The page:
Rail Dreams

From Planetizen comes word that 88 percent of Americans want high-speed rail. Sounds like good news to me. But the numbers may be a bit suspect as they come from a survey conducted by HNTB Corporation. HNTB, based in Kansas City, would be just the outfit to design, build, and maintain such infrastructure.

Now, just because HNTB is an interested party doesn’t mean that its figures are bad. I can believe that a healthy majority of Americans would like high-speed rail. We could, however, be expected to disagree over such things as how to pay for it and where it might go.

For example, just a few days ago the Springfield City Council voted for a resolution to include Springfield in any Missouri plan. As you can see from the following map, Springfield doesn’t make the cut in the Obama plan.

The local resolution isn’t about how to pay for it. It’s about wanting it.

I’ll bet 88 percent of us can agree to want it.

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Comments 11

  1. Steve A wrote:

    So, what does this do that the free market doesn’t do better?

    I guess I ought to keep my mouth shut. DFW is on the list, and if something comes along that is better than Southwest Airlines and AMR, I can always take it.

    Yay high speed rail! Y’all in the rest of the country chip in!

    Posted 28 Feb 2010 at 11:12 am
  2. Andy Cline wrote:

    Steve… I’m not sure free-market principles can build a rail system. None has ever been built that way that I am aware of — not even in the US in the 1800s. The chances of us ever getting a system of any kind are slim to none I think — at least in the few years I have left to stomp on this terra.

    Posted 28 Feb 2010 at 12:35 pm
  3. Jason C wrote:

    IF HSR is introduced as shown on this map

    and IF enough people ride the stretches from St Louis east and from Tulsa west,

    THEN it might be decided to connect those two points with a line that would easily run through Springfield.

    I guess one could also argue for the connection between KC and Tulsa but to have that debate now would be putting the cart before the horse.

    Posted 28 Feb 2010 at 1:08 pm
  4. Keri wrote:

    The free market didn’t build the aviation system or the highway system either.

    Posted 28 Feb 2010 at 3:22 pm
  5. Steve A wrote:

    Keri wrote: “…free market didn’t build the … highway system.”

    Good point, and a good argument in favor OF letting the free market fix some of the mess government has created. I love trains, but AMTRAK is horrible. If that’s our model, better to start over.

    FWIW, the free market DID build rail in many places, notably in Britain. Brunel is one of my heroes.

    Posted 28 Feb 2010 at 4:47 pm
  6. Alexander wrote:

    High-speed rail sounds great, but there is a problem. You need buses or light-rail to connect to the HSR station, then you need bus huts so people can get shade or cover from heat, rain, or snow. Then you need sidewalks so people can get to those bus stops.

    So many communities lack the infrastructure to support these stations or make them effective. This problem of harmonizing modes of transit is the #1.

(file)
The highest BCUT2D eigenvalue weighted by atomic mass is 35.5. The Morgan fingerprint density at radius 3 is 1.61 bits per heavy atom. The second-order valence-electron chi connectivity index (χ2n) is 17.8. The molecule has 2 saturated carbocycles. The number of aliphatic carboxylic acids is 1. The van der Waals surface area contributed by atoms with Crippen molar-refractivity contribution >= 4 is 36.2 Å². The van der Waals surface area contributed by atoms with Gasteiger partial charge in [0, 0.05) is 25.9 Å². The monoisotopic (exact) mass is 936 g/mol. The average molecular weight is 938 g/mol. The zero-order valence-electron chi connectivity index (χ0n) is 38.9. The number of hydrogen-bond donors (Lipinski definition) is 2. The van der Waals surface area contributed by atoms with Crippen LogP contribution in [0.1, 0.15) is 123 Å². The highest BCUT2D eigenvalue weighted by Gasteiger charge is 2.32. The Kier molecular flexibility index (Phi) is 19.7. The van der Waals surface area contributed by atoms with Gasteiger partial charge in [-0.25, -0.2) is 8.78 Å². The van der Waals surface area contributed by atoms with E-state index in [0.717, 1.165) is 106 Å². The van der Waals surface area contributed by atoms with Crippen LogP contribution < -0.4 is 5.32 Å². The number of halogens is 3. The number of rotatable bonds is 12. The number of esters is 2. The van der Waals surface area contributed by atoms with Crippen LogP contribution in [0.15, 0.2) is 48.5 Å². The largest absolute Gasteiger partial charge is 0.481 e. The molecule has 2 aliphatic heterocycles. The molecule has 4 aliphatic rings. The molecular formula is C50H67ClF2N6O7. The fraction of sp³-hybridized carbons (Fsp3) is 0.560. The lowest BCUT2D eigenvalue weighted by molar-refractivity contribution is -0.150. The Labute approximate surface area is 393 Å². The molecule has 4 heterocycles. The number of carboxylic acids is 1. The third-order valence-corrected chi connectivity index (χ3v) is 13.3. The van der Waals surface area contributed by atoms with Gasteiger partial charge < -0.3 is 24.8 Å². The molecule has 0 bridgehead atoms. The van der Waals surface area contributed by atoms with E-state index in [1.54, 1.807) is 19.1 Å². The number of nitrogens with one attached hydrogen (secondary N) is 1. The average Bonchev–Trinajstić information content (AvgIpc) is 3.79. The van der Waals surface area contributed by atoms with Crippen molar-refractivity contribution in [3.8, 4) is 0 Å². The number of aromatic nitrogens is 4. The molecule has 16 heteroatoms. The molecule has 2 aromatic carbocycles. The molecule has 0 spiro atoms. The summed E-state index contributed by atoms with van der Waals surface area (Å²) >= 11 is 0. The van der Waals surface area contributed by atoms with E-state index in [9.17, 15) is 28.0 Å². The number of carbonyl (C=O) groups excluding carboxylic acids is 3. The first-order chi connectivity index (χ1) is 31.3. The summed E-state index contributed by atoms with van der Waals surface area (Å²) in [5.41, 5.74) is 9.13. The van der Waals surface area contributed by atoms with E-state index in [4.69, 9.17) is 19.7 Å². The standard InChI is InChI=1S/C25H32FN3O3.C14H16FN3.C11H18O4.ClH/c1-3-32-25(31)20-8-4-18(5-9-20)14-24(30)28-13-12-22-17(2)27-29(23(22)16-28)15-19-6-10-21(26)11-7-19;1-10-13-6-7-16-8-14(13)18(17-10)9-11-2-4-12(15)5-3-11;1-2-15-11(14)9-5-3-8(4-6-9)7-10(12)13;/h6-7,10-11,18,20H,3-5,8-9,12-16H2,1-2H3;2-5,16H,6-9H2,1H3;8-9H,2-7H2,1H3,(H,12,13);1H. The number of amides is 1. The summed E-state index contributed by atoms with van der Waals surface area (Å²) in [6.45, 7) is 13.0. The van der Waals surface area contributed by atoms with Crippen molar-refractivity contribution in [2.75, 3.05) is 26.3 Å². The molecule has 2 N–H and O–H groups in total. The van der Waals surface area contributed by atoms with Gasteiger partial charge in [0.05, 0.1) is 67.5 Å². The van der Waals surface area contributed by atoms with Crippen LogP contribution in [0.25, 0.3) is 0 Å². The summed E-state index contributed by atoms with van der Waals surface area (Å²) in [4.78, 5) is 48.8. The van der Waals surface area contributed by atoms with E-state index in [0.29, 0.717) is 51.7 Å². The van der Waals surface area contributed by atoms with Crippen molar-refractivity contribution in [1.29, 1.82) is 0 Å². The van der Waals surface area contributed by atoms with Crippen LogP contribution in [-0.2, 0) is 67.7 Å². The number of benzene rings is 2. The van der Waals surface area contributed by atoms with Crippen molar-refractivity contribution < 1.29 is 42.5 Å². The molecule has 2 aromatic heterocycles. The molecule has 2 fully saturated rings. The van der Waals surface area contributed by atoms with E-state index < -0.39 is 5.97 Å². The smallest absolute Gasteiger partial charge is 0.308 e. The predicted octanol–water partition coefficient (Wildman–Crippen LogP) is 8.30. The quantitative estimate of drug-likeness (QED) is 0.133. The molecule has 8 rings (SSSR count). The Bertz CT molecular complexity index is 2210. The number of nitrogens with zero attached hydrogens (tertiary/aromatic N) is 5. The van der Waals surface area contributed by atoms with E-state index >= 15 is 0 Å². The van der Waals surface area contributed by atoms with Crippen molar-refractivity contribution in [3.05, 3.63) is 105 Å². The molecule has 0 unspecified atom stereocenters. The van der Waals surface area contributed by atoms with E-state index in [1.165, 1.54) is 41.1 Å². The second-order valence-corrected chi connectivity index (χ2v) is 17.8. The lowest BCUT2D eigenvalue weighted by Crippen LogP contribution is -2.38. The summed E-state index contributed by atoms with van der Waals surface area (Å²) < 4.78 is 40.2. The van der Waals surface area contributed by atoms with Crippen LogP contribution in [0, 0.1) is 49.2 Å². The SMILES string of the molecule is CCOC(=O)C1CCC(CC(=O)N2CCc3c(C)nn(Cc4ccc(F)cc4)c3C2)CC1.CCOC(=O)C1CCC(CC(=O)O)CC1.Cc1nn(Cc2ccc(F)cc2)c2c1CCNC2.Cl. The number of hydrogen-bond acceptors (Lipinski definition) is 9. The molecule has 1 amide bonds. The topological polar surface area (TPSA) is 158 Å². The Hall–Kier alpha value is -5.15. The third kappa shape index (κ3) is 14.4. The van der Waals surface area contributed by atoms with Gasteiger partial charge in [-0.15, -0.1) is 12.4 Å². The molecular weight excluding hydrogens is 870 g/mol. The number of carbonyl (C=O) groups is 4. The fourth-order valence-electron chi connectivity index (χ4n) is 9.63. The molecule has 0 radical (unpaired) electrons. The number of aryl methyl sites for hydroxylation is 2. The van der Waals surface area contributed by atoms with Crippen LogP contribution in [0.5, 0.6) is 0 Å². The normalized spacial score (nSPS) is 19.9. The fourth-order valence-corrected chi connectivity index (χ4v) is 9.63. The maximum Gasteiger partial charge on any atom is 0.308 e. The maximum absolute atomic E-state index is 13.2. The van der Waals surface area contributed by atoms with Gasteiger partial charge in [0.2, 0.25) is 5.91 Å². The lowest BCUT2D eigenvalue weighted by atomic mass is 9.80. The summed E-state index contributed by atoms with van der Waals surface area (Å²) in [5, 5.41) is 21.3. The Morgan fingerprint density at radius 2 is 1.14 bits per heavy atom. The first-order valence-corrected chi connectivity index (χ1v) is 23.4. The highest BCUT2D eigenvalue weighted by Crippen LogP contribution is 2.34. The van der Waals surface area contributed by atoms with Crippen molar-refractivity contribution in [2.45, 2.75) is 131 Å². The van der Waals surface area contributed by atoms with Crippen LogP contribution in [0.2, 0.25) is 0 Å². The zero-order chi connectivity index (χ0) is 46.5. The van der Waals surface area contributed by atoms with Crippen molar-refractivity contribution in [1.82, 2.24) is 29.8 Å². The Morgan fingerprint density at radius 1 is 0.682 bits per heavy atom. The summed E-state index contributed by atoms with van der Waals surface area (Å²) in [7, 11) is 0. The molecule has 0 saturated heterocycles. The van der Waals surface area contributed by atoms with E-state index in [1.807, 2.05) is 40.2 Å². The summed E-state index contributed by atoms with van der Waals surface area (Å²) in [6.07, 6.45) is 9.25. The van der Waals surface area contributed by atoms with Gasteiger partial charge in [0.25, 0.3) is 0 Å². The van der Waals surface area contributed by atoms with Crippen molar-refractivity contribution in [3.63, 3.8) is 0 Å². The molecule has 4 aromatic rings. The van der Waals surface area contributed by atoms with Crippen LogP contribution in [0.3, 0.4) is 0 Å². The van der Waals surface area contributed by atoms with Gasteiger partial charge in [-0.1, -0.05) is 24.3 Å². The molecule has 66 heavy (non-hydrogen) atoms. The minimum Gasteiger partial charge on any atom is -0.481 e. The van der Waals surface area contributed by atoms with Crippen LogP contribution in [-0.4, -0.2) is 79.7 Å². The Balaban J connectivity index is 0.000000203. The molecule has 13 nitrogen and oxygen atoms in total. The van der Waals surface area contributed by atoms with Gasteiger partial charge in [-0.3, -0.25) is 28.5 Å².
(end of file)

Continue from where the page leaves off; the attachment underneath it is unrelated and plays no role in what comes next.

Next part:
This was the case in RI, they had great buses, great air port, great train stations… problem being? you had to take a taxi from the plane to the bus (no integration) and good luck getting a sidewalk.

    In a city like Houston sidewalks are totally contingent on what neighborhood you live in…

    Plans like this are doomed before they begin…

    Posted 28 Feb 2010 at 6:02 pm
  7. Keri wrote:

    Yes, the AMTRAK model is horrible. It’s the opposite of the airway and highway system model: it’s government run vehicles using privately-owned infrastructure VS privately run vehicles using publicly-owned infrastructure.

    Posted 28 Feb 2010 at 8:56 pm
  8. Eliot wrote:

    Why, oh, why don’t they ever connect Dallas and Houston on these plans. Seems so obvious to me. I-45 is almost always crowded…

    Steve: the biggest advantage of high speed trains over airlines is the convenience of bringing a bike along for the ride!

    Posted 01 Mar 2010 at 11:13 am
  9. Mike B. wrote:

    Keri is right. A huge problem with AMTRAK is that is uses rail lines owned by the RR companies whose priority is earn money from this infrastructure (as it should be).

    We need dedicated passenger rail lines. This comes at a huge cost. Comparisons to the UK or Japan (where I recently took a trip and LOOOOVED the govt-run rail system) are not quite apt, as those countries are many times smaller than the U.S.

    Nearly all mass transit systems are subsidized. It’s just a fact. You’re never going to see a privately-run rail system in the US. Not gonna happen. But this kind of system is a goal our country should strive for, for many reasons.

    Posted 01 Mar 2010 at 11:19 am
  10. robert wrote:

    Andy wrote that we would have disagreements over how to pay for it.

    Since when are we paying for anything that we do?

    Posted 02 Mar 2010 at 1:50 pm
  11. Andy Cline wrote:

    Robert… Until we institute a proper tax rate in the U.S., we won’t be “paying” for anything. Just more deficits. I assume, since Americans are usually good in a crisis, that the collapse of our governmental and financial institutions will spur us to action 🙂

    Posted 02 Mar 2010 at 4:09 pm